Fall Prevention for the Real world

Posted by
Lance Roux
on Mar 7, 2017

fall_protection.jpgFall Protection violations in the construction industry have been among the highest cited OSHA violations for many years now.  The Fall Protection standard, found at 29 CFR 1926.501, provides for residential construction, unprotected sides/edges, roofing work on low-slope roofs, steep roofs, and holes and skylights.

While we’ve seen many employers implement successful fall prevention programs, addressing fall protection issues continues to be a problem. Often, when corrective actions are taken as a result of fall protection issues, the only solution is to increase fall protection training. While training has shown to be a valuable method, other factors must be considered. To dig deeper into the issue, the employer must consider the struggles that a laborer endures in real-world situations.  The following are a few real-world factors to consider while evaluating your fall protection program:

Rewards for Task Completion

Operational tasks are commonly in competition with performing safety procedures. When employees finish a job ahead of schedule, or even on time, project managers boast on how quickly a worker completed his/her work assignment which makes the worker feel rewarded by management. However, what happens to the employee who takes time to perform proper safety procedures when the job is already behind? Managers often make those employees feel ostracized, therefore discouraging reporting.  This type of linear thinking goes against the goal of continuous improvement when it comes to Safety.  Employees should in turn be recognized for observing unsafe conditions. It is imperative to create a recognition system for employees who take the time to ensure an accident-free jobsite.

Inclement Weather

An employee is less likely to take the time to follow all the necessary fall protection steps while trying to get a task done if their body is under significant stress from cold or hot temperatures, if it is raining, or if debris is getting kicked up on a windy day. It is inevitable that these conditions will affect any outside worker at some point in time. An employer must be able to recognize these weather conditions and be ready to adjust work by reevaluating the task. One suggestion is to rotate workers from outdoor tasks to work that can be completed indoors or adding a tarp or piece of plywood to block inclement weather.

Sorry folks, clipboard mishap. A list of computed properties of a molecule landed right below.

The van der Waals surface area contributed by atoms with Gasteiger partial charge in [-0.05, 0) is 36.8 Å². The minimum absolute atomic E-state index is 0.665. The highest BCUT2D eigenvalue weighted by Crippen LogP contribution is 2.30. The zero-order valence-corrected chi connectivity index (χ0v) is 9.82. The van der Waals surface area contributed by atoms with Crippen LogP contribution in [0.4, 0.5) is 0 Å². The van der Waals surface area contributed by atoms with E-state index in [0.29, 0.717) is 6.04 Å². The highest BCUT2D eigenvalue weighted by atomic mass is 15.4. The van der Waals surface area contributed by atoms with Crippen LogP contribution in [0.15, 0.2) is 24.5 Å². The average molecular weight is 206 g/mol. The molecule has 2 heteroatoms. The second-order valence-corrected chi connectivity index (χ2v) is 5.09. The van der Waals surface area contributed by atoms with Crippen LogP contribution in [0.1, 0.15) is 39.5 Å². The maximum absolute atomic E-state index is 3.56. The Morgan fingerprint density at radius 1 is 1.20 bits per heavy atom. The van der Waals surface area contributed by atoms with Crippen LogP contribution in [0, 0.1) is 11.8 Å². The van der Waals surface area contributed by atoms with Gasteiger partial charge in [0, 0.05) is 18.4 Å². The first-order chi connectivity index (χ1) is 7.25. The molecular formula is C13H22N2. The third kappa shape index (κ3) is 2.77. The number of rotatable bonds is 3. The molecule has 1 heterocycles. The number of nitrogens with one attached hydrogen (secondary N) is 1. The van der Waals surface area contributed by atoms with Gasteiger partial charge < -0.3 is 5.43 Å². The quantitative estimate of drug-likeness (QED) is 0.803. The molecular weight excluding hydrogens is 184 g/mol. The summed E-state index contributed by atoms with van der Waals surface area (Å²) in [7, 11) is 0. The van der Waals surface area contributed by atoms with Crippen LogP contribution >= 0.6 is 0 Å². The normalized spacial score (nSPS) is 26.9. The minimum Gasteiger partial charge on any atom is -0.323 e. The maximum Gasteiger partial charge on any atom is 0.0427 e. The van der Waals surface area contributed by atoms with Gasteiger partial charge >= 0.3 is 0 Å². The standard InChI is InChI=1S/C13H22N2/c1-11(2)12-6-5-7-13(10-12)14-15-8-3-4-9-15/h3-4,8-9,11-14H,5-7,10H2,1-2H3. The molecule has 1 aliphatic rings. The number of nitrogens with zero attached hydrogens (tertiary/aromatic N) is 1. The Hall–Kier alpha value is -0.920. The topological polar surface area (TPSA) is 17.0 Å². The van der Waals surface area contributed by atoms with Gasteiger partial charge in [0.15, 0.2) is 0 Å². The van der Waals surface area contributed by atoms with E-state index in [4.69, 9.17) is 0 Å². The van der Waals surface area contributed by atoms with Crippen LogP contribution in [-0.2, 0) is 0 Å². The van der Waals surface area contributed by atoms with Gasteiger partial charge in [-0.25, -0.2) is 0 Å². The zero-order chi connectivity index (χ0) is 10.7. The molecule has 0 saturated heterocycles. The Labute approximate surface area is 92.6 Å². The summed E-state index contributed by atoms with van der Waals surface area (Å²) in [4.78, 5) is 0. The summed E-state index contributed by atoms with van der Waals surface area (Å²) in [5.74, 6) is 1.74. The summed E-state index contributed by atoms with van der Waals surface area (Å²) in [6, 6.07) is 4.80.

Employee Personal Life

Employees can have major events pulling at their attention such as home repairs, disobedient children, or family deaths. Every employee is not going to vocalize their problems while other may vent with other employees to make it known. Look for signs like a change in personality or a change in performance. Combat the distractions by partnering employees on a task. Working in a team can encourage the individual to not get lost in their own thoughts. If an individual is too distracted, it may be safer to send them home for the day.

Availability of Fall Protection Devices

Ensure adequate fall protection devices and guardrail material are available at the jobsite. By having it on-hand, the employees will not feel burdened with having to stop their tasks to walk across site to find it.

Hazard Identification

While employees are focused on the task at hand, it may not cross their minds that there may be overhead hazards in their work area.  This may be a good opportunity to engage the supervisor to inspect the jobsite together to learn from any at-risk conditions that are observed.

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Tags: Fall Protection

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